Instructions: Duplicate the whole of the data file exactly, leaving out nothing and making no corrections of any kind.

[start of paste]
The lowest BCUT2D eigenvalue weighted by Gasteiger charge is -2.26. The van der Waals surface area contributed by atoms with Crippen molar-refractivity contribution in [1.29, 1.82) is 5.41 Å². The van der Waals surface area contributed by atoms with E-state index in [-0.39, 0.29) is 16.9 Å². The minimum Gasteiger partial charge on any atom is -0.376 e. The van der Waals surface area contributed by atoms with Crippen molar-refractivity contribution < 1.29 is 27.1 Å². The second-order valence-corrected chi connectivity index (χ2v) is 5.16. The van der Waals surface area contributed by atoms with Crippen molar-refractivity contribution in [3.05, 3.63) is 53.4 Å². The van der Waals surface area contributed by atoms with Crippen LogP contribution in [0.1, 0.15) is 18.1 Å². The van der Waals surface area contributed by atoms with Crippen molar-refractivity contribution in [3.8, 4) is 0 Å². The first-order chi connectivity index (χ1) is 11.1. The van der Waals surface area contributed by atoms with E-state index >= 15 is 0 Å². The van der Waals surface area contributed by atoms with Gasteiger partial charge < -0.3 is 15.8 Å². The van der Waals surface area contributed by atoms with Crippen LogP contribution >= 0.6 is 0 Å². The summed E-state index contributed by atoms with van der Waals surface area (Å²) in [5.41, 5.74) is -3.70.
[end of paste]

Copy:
The lowest BCUT2D eigenvalue weighted by Gasteiger charge is -2.26. The van der Waals surface area contributed by atoms with Crippen molar-refractivity contribution in [1.29, 1.82) is 5.41 Å². The van der Waals surface area contributed by atoms with E-state index in [-0.39, 0.29) is 16.9 Å². The minimum Gasteiger partial charge on any atom is -0.376 e. The van der Waals surface area contributed by atoms with Crippen molar-refractivity contribution < 1.29 is 27.1 Å². The second-order valence-corrected chi connectivity index (χ2v) is 5.16. The van der Waals surface area contributed by atoms with Crippen molar-refractivity contribution in [3.05, 3.63) is 53.4 Å². The van der Waals surface area contributed by atoms with Crippen LogP contribution in [0.1, 0.15) is 18.1 Å². The van der Waals surface area contributed by atoms with Crippen molar-refractivity contribution in [3.8, 4) is 0 Å². The first-order chi connectivity index (χ1) is 11.1. The van der Waals surface area contributed by atoms with E-state index >= 15 is 0 Å². The van der Waals surface area contributed by atoms with Gasteiger partial charge < -0.3 is 15.8 Å². The van der Waals surface area contributed by atoms with Crippen LogP contribution >= 0.6 is 0 Å². The summed E-state index contributed by atoms with van der Waals surface area (Å²) in [5.41, 5.74) is -3.70.